Safety Regulation as a trade barrier: WTO accepts France's Asbestos ban
Publication in September 2000 of a 400-page report from the World Trade Organisation on the dispute between Canada and France over chrysotile asbestos effectively brings to an end more than two years of wrangling between Canada and European Union (EU) authorities on the issue.
The report is the result of the deliberations of a trades dispute settlement panel set up in 1998 to consider whether France's 1997 decree, banning the import and use of chrysotile, breached WTO trade rules. It is the most comprehensive international review of the arguments to date on the issues. In contrast to most scientific reports on asbestos risk assessment, which tend to be heavily qualified, the WTO report is a legal document whose primary purpose is to determine the legality of the French decree. It comes to clear-cut conclusions: in particular, it finds that the French decree was a justified restriction to free trade because it was necessary "to protect human, animal or plant life or health", as provided for by Article XX(b) of the General Agreement on Tariffs and Trade.
The report finds the ban justified for three principal reasons: chrysotile is a carcinogen for which no safe threshold exposure can be determined; for this and other reasons, the concept of "controlled use" is unreliable; and safer substitutes exist for almost all applications. Despite Canada's declared intention to appeal the decision, it is thought unlikely to be reversed.
Delayed EU ban
The Canadian government's attempts to protect its chrysotile asbestos mining industry and rehabilitate the white form of the fibre caused problems for the UK European Union presidency two years ago.
At that time, a majority of EU member states had been in favour of replacing the then-existing restrictions on marketing and use of certain forms of chrysotile with a general ban with minimal exemptions (see Focus, April 1998, "Does EU legislation in asbestos remain adequate?"). Canada, by taking the issue to a WTO disputes panel, succeeded in bringing these moves towards the banning of chrysotile at an EU level to an abrupt halt in the summer of 1998 when an EU scientific committee unexpectedly released a report questioning the safety of chrysotile substitutes such as mineral fibres.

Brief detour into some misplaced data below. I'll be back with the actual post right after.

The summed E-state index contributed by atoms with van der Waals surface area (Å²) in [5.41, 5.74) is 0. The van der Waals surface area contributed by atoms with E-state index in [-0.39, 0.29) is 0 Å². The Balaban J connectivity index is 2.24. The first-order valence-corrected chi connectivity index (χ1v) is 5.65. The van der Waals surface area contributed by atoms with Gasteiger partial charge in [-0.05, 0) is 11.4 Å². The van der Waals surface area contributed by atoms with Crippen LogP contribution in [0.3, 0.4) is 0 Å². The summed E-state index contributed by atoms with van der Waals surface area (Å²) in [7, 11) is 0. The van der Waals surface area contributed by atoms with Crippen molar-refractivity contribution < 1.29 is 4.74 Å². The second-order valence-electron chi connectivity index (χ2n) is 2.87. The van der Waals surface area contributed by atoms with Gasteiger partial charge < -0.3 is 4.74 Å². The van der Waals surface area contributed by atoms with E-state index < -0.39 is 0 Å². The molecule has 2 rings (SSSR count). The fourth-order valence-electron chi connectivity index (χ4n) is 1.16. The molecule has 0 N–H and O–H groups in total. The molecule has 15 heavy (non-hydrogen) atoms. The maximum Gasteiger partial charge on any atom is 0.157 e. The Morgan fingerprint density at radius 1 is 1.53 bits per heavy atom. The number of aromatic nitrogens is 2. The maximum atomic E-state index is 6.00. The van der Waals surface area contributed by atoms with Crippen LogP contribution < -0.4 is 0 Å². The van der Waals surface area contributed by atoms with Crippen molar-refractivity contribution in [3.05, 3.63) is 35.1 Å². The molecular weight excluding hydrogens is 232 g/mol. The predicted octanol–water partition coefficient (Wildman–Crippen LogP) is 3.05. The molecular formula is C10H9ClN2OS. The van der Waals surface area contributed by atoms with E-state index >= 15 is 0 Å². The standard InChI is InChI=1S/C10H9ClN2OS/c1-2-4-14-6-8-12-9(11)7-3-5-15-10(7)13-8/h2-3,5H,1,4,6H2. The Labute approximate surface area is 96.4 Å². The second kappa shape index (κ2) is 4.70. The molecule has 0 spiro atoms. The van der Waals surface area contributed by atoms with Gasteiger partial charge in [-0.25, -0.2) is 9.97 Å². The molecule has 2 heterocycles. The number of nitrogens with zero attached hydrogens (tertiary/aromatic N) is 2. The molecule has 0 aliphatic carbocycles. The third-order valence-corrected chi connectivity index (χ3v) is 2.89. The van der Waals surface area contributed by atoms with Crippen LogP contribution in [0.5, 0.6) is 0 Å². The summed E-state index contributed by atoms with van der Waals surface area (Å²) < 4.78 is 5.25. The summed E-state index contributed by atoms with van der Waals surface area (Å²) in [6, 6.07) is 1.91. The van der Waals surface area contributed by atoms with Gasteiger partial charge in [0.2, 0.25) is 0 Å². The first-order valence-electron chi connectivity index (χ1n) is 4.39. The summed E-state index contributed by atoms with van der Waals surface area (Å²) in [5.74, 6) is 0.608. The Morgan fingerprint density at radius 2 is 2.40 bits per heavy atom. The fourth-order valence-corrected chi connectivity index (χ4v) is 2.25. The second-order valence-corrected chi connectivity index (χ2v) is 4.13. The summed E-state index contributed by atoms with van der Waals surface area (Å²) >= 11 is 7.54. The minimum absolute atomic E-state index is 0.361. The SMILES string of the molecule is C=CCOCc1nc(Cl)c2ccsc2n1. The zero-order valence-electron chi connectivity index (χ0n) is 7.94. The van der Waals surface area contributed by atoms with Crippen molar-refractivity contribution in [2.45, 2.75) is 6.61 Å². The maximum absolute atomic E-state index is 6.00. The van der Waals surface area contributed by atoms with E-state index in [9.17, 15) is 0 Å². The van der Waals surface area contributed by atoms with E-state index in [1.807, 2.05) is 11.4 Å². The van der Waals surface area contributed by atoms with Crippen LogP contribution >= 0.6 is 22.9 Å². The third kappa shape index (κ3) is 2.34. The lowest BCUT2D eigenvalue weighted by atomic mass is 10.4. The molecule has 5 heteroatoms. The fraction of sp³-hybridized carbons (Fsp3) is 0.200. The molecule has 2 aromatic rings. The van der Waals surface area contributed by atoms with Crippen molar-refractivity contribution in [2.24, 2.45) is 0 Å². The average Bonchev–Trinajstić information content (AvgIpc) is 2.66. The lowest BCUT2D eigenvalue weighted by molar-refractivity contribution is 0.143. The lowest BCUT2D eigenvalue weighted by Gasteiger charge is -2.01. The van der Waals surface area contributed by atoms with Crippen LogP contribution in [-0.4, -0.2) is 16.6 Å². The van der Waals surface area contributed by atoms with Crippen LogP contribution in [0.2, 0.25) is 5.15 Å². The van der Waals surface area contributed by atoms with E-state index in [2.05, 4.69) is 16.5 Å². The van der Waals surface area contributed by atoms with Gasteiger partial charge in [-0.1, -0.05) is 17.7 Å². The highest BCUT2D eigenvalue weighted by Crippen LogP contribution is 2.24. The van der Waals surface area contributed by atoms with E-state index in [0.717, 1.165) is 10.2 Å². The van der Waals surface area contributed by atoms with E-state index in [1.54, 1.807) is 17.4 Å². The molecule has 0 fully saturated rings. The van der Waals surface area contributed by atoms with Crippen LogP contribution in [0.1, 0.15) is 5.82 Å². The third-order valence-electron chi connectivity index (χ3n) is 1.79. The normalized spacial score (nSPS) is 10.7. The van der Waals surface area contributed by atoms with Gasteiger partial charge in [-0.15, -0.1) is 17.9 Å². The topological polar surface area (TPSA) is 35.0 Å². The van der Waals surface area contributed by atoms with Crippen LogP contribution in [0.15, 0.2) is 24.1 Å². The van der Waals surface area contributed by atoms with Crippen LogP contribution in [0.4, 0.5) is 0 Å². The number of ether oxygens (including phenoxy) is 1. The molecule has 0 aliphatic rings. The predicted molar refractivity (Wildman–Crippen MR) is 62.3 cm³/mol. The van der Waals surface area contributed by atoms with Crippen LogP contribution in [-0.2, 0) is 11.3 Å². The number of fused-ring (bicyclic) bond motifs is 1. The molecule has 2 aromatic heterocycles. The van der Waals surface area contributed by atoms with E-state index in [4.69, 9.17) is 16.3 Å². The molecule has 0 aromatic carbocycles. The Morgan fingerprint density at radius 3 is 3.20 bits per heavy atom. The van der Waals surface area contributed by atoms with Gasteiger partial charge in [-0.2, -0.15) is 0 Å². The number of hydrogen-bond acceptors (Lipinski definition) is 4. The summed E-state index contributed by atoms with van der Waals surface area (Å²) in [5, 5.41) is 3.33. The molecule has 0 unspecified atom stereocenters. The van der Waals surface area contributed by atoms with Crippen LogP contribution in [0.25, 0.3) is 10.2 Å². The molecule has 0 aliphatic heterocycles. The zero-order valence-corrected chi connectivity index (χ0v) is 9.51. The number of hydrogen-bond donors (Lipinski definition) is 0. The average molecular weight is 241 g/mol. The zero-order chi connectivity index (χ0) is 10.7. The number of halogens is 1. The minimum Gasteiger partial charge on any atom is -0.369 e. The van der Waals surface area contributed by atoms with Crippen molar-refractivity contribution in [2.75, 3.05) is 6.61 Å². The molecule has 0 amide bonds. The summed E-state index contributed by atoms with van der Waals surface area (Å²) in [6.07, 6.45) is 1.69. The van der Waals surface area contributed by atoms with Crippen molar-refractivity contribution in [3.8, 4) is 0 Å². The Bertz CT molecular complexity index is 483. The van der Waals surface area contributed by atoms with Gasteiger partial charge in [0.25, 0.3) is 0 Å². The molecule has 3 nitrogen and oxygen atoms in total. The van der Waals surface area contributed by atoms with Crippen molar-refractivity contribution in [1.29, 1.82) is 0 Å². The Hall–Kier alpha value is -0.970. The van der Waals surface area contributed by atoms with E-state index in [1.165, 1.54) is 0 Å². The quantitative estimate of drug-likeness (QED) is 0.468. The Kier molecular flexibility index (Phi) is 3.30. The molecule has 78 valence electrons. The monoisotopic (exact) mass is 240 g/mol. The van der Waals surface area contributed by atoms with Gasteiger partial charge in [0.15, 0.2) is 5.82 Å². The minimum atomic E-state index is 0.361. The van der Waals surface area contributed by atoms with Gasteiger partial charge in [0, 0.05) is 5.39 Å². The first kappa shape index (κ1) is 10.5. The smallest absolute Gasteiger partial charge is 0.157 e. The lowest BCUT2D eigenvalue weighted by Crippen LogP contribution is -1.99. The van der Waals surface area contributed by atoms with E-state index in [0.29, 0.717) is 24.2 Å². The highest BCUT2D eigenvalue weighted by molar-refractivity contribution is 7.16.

Plans for an EU ban had to be taken off the agenda of the UK presidency as a result. The reason was that, in the forum of the WTO, only strictly scientific justifications for restrictive regulations (such as a ban on a product) can be accepted. Whereas national health and safety regulations may be influenced by justifiable political considerations, such as trade union priorities, the WTO's aim is to eliminate all barriers to trade that cannot be supported by the most robust scientific evidence.
EU authorities subsequently satisfied themselves that the scientific evidence of the safety of substitutes was unchallengable and the EU ban was agreed by the European Commission in July 1999. (Since it was an extension of existing asbestos marketing and use restrictions (under the umbrella of the 76/769 directive restricting the marketing and use of a diverse range of dangerous materials), introduction of the ban was a Commission administrative decision, not requiring debate at Council of Ministers level.)
(The EU directive anticipates implementation of general bans on chrysotile in all member states by 1.1.05 at the latest. Open-ended exemptions from the prohibition may be permitted for one application only (diaphragms used for electrolysis in certain chlorine plants) and very limited, transitional (ie time-limited) exemptions may also be allowed where safety-critical applications are involved and no substitute is available. Diaphragms are the only current chrysotile application for which it is not technically possible to use a substitute product without creating a safety risk (ie the risk of an explosion). Under the directive, the exemption applied to diaphragms will be reviewed as part of the general review of the directive in 2003.)